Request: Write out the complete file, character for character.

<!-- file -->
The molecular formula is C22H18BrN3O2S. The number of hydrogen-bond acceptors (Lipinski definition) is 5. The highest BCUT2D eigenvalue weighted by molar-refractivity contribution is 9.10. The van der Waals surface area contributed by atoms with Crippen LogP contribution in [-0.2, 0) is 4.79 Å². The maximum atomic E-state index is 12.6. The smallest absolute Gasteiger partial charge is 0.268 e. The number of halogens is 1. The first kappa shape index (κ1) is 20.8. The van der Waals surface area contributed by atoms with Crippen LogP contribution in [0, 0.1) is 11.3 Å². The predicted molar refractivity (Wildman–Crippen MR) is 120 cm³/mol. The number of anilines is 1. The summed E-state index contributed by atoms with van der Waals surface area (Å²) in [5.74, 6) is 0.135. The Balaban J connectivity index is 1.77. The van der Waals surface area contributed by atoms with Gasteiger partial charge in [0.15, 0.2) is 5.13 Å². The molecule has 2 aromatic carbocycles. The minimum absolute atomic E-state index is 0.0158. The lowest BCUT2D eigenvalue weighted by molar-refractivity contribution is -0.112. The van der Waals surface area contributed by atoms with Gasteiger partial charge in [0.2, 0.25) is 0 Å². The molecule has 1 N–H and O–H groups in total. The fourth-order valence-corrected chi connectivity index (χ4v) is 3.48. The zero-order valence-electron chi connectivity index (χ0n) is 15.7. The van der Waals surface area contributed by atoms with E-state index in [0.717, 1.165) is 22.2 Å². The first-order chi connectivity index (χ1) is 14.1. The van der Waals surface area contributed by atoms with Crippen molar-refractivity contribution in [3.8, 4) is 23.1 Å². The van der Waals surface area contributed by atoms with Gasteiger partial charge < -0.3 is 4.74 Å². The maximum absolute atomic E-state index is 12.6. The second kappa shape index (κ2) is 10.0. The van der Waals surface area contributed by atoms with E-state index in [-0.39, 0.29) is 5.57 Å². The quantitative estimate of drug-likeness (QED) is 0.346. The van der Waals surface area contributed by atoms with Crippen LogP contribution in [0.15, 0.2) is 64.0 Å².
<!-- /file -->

The molecular formula is C22H18BrN3O2S. The number of hydrogen-bond acceptors (Lipinski definition) is 5. The highest BCUT2D eigenvalue weighted by molar-refractivity contribution is 9.10. The van der Waals surface area contributed by atoms with Crippen LogP contribution in [-0.2, 0) is 4.79 Å². The maximum atomic E-state index is 12.6. The smallest absolute Gasteiger partial charge is 0.268 e. The number of halogens is 1. The first kappa shape index (κ1) is 20.8. The van der Waals surface area contributed by atoms with Crippen LogP contribution in [0, 0.1) is 11.3 Å². The predicted molar refractivity (Wildman–Crippen MR) is 120 cm³/mol. The number of anilines is 1. The summed E-state index contributed by atoms with van der Waals surface area (Å²) in [5.74, 6) is 0.135. The Balaban J connectivity index is 1.77. The van der Waals surface area contributed by atoms with Gasteiger partial charge in [0.15, 0.2) is 5.13 Å². The molecule has 2 aromatic carbocycles. The minimum absolute atomic E-state index is 0.0158. The lowest BCUT2D eigenvalue weighted by molar-refractivity contribution is -0.112. The van der Waals surface area contributed by atoms with Gasteiger partial charge in [0.2, 0.25) is 0 Å². The molecule has 1 N–H and O–H groups in total. The fourth-order valence-corrected chi connectivity index (χ4v) is 3.48. The zero-order valence-electron chi connectivity index (χ0n) is 15.7. The van der Waals surface area contributed by atoms with E-state index in [0.717, 1.165) is 22.2 Å². The first-order chi connectivity index (χ1) is 14.1. The van der Waals surface area contributed by atoms with Crippen molar-refractivity contribution in [3.8, 4) is 23.1 Å². The van der Waals surface area contributed by atoms with Gasteiger partial charge < -0.3 is 4.74 Å². The maximum absolute atomic E-state index is 12.6. The second kappa shape index (κ2) is 10.0. The van der Waals surface area contributed by atoms with E-state index in [-0.39, 0.29) is 5.57 Å². The quantitative estimate of drug-likeness (QED) is 0.346. The van der Waals surface area contributed by atoms with Crippen LogP contribution in [0.15, 0.2) is 64.0 Å².